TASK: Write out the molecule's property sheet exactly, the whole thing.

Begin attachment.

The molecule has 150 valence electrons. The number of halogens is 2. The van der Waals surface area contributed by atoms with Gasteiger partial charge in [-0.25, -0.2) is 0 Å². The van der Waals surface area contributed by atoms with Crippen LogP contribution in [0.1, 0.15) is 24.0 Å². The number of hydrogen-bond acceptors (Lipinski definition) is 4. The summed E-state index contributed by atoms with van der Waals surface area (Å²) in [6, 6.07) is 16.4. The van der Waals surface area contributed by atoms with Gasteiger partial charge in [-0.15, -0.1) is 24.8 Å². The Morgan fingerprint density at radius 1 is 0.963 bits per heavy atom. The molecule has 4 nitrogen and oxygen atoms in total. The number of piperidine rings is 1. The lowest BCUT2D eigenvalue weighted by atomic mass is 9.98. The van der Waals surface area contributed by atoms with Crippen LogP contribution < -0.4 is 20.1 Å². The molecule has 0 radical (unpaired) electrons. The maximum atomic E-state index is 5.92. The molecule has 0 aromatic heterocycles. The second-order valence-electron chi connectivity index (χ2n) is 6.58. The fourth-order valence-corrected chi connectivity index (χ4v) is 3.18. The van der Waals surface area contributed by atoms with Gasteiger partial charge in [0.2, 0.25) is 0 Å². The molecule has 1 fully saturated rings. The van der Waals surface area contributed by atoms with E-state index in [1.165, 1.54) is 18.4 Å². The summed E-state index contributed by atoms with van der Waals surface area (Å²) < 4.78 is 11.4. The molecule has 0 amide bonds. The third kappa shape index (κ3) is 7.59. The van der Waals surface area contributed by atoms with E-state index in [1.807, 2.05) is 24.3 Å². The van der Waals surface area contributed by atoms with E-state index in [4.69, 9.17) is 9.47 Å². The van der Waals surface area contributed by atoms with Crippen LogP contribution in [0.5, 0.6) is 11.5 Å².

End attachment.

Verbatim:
The molecule has 150 valence electrons. The number of halogens is 2. The van der Waals surface area contributed by atoms with Gasteiger partial charge in [-0.25, -0.2) is 0 Å². The van der Waals surface area contributed by atoms with Crippen LogP contribution in [0.1, 0.15) is 24.0 Å². The number of hydrogen-bond acceptors (Lipinski definition) is 4. The summed E-state index contributed by atoms with van der Waals surface area (Å²) in [6, 6.07) is 16.4. The van der Waals surface area contributed by atoms with Gasteiger partial charge in [-0.15, -0.1) is 24.8 Å². The Morgan fingerprint density at radius 1 is 0.963 bits per heavy atom. The molecule has 4 nitrogen and oxygen atoms in total. The number of piperidine rings is 1. The lowest BCUT2D eigenvalue weighted by atomic mass is 9.98. The van der Waals surface area contributed by atoms with Crippen LogP contribution < -0.4 is 20.1 Å². The molecule has 0 radical (unpaired) electrons. The maximum atomic E-state index is 5.92. The molecule has 0 aromatic heterocycles. The second-order valence-electron chi connectivity index (χ2n) is 6.58. The fourth-order valence-corrected chi connectivity index (χ4v) is 3.18. The van der Waals surface area contributed by atoms with Gasteiger partial charge in [0.2, 0.25) is 0 Å². The molecule has 1 fully saturated rings. The van der Waals surface area contributed by atoms with E-state index in [1.165, 1.54) is 18.4 Å². The summed E-state index contributed by atoms with van der Waals surface area (Å²) < 4.78 is 11.4. The molecule has 0 amide bonds. The third kappa shape index (κ3) is 7.59. The van der Waals surface area contributed by atoms with E-state index in [1.807, 2.05) is 24.3 Å². The van der Waals surface area contributed by atoms with E-state index in [4.69, 9.17) is 9.47 Å². The van der Waals surface area contributed by atoms with Crippen LogP contribution in [0.5, 0.6) is 11.5 Å².